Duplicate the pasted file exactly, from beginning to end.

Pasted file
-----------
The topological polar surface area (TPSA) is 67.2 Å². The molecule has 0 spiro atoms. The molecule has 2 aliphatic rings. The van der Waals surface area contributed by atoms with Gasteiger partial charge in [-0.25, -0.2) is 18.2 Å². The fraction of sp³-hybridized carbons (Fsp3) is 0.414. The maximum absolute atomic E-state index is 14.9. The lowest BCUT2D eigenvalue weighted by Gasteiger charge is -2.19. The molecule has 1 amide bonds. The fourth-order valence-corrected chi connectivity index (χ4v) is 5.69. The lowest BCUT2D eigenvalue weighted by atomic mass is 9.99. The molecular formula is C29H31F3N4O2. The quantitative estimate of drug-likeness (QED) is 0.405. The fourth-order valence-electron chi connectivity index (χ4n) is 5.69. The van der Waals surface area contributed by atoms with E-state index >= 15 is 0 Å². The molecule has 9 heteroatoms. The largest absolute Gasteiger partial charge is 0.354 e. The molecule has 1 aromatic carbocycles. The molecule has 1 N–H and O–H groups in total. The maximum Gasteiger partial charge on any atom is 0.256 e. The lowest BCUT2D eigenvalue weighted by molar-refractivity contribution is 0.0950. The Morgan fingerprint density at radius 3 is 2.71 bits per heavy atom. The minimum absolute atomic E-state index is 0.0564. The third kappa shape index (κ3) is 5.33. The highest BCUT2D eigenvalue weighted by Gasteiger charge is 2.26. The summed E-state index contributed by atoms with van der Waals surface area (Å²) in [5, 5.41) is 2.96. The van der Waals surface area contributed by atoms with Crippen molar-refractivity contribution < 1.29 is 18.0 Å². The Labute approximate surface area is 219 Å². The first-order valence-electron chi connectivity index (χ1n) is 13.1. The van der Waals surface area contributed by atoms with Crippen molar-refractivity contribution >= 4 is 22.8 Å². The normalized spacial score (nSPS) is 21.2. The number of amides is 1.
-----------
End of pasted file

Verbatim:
The topological polar surface area (TPSA) is 67.2 Å². The molecule has 0 spiro atoms. The molecule has 2 aliphatic rings. The van der Waals surface area contributed by atoms with Gasteiger partial charge in [-0.25, -0.2) is 18.2 Å². The fraction of sp³-hybridized carbons (Fsp3) is 0.414. The maximum absolute atomic E-state index is 14.9. The lowest BCUT2D eigenvalue weighted by Gasteiger charge is -2.19. The molecule has 1 amide bonds. The fourth-order valence-corrected chi connectivity index (χ4v) is 5.69. The lowest BCUT2D eigenvalue weighted by atomic mass is 9.99. The molecular formula is C29H31F3N4O2. The quantitative estimate of drug-likeness (QED) is 0.405. The fourth-order valence-electron chi connectivity index (χ4n) is 5.69. The van der Waals surface area contributed by atoms with E-state index >= 15 is 0 Å². The molecule has 9 heteroatoms. The largest absolute Gasteiger partial charge is 0.354 e. The molecule has 1 aromatic carbocycles. The molecule has 1 N–H and O–H groups in total. The maximum Gasteiger partial charge on any atom is 0.256 e. The lowest BCUT2D eigenvalue weighted by molar-refractivity contribution is 0.0950. The Morgan fingerprint density at radius 3 is 2.71 bits per heavy atom. The minimum absolute atomic E-state index is 0.0564. The third kappa shape index (κ3) is 5.33. The highest BCUT2D eigenvalue weighted by Gasteiger charge is 2.26. The summed E-state index contributed by atoms with van der Waals surface area (Å²) in [5, 5.41) is 2.96. The van der Waals surface area contributed by atoms with Crippen molar-refractivity contribution < 1.29 is 18.0 Å². The Labute approximate surface area is 219 Å². The first-order valence-electron chi connectivity index (χ1n) is 13.1. The van der Waals surface area contributed by atoms with Crippen molar-refractivity contribution >= 4 is 22.8 Å². The normalized spacial score (nSPS) is 21.2. The number of amides is 1.